Is your elderly cat mad at you? A strange phenomenon you need to be prepared for

Szénási Szimonetta

2024. March 26 - Photos: Getty Images Hungary

As your pet ages, you may experience changes in many areas that are not necessarily pleasant. Here's what you can do to make things easier!


If you’ve been a cat owner for a long time, you may notice that just like humans, time leaves its mark on them too. It’s not uncommon for your elderly cat to behave unusually. However, it’s important to distinguish between normal physiological changes and pathological problems. It’s also important to know how to make their late years as comfortable as possible.

An elderly cat can be very different, but some things are not physiological

Forgetfulness and aggression

As animals age, not only do their senses decline, but so does their memory. As a result, they may bump into furniture or forget where their litter box is located, as warned by the WebMD veterinary site.

Additionally, behavioral changes are not uncommon. Your once affectionate, cuddly cat may suddenly become distrustful and aggressive even towards its owner.

In most cases, behind these signs of aging lies cognitive dysfunction, known as Feline Cognitive Dysfunction Syndrome (FCD).

As experts detail, FCD affects more than half of cats aged between 11 and 15, and around 85% of cats over 16 years old.

The disease affects memory, making it difficult for them to learn new things. It also affects the quality of hearing and vision, and can lead to sleep problems, anxiety, and depression.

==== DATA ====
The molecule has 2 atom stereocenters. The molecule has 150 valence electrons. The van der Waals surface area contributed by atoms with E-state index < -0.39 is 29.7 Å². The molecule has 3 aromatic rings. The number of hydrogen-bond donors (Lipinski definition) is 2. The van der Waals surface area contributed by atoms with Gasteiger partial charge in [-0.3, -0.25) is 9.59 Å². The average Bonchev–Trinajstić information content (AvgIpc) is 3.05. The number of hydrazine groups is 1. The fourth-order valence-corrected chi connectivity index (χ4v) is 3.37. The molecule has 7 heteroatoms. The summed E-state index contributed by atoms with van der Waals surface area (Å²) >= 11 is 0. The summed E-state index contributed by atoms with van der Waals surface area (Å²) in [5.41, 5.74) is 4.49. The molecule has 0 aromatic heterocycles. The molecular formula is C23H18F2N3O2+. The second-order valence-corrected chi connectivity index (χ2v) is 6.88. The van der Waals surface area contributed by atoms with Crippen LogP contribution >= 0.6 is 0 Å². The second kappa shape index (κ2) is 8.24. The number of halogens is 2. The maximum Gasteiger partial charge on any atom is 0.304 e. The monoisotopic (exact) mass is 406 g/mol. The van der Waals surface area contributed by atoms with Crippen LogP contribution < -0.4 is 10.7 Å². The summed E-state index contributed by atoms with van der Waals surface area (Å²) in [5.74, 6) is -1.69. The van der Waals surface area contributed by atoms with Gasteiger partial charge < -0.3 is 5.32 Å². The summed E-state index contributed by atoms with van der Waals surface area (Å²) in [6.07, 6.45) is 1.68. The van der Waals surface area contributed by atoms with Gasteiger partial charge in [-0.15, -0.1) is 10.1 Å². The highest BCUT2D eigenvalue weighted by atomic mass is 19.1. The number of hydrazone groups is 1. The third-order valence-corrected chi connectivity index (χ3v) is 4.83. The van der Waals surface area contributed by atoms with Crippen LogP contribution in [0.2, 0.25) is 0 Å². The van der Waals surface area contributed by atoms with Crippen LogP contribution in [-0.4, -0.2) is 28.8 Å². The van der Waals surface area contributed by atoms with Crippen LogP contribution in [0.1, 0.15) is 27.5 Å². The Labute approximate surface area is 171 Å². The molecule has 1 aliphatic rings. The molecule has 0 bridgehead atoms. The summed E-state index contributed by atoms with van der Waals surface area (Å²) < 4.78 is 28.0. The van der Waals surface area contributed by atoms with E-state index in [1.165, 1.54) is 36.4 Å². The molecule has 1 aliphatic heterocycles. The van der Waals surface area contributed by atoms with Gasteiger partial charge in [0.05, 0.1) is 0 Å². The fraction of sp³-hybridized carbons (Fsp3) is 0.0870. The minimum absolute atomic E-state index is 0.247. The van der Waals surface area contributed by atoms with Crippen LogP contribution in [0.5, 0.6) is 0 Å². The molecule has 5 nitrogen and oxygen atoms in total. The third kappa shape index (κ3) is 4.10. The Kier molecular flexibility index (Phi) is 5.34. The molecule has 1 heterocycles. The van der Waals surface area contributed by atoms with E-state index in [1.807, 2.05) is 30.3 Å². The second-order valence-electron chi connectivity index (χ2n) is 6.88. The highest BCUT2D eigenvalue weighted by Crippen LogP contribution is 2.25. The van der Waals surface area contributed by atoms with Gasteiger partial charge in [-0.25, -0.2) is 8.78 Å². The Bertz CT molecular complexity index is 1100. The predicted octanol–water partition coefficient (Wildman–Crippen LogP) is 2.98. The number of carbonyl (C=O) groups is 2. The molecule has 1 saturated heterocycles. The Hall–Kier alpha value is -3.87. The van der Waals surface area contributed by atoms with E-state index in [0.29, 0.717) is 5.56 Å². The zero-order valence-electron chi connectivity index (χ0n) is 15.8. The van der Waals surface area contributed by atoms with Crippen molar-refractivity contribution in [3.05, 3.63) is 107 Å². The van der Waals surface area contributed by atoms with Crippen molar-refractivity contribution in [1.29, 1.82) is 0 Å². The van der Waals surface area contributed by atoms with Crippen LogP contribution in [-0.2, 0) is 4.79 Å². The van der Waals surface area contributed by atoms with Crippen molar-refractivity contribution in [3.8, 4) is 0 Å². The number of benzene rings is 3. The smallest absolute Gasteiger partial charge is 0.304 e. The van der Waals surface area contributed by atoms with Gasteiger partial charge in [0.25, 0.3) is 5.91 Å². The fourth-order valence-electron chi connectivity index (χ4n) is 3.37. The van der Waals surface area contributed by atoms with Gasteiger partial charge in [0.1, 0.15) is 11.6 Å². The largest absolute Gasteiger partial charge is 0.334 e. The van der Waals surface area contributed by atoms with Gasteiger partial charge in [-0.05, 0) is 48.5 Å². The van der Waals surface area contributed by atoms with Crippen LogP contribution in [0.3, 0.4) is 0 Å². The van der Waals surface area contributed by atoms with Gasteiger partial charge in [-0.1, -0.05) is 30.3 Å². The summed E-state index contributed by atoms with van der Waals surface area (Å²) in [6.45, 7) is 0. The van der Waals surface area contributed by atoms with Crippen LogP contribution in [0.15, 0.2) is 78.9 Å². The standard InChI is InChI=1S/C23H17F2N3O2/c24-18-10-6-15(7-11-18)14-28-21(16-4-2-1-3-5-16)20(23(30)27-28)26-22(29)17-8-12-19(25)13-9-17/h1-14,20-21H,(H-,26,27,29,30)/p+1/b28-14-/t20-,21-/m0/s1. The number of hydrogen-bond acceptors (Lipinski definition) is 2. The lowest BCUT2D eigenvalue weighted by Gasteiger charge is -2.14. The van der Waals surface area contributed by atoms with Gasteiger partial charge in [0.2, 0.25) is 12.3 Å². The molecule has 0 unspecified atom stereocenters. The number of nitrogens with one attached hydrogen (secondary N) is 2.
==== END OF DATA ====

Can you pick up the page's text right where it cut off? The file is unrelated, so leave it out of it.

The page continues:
When the following symptoms occur, it is recommended to visit the veterinarian:

  • confusion or spatial disorientation;
  • difficulty navigating obstacles such as furniture;
  • aimless wandering;
  • the animal gets lost even in familiar surroundings;
  • empty gaze, staring;
  • wandering;
  • memory problems;
  • not recognizing family members or other pets;
  • not using the litter box;
  • restless, agitated, irritable;
  • changed vocalizations;
  • neglect of grooming;
  • loss of appetite;
  • changed sleeping habits;
  • lack of interest in beloved things;
  • excessive clinginess.

It’s important to emphasize that these symptoms could also indicate various other problems, such as reacting to chronic pain. Therefore, it’s essential for the vet to investigate and uncover the source of the problem. From arthritis to eye diseases to various hormonal imbalances, many things can cause similar symptoms.

How to make life easier for your pet

If it turns out that FCD is behind the unusual behavior, although it’s not curable, as a pet owner, there are many ways you can improve the overall condition of your elderly cat.

  1. Don’t obstruct your cat’s movements with too much furniture.
  2. Place several low-sided litter boxes around the house.
  3. Maintain a fixed daily routine.
  4. Provide a comfortable, warm resting place. A quiet environment can also help with peaceful sleep.
  5. Feed and give them water in the same place and at the same time every day.
  6. Avoid any major changes in the cat’s life. For example, a new pet could be very stressful for them.
  7. Pheromone-based products can also help with relaxation.
  8. Emotionally support them; if they crave solitude, respect that, but cuddle and pamper them when they’re in an affectionate mood.
  9. Help them with grooming by regularly brushing them and cleaning if necessary.
  10. Consult with your veterinarian about the optimal diet, and take your elderly friend for a check-up at least every six months!
cognitive dysfunction syndrome memory old cat strange behaviour

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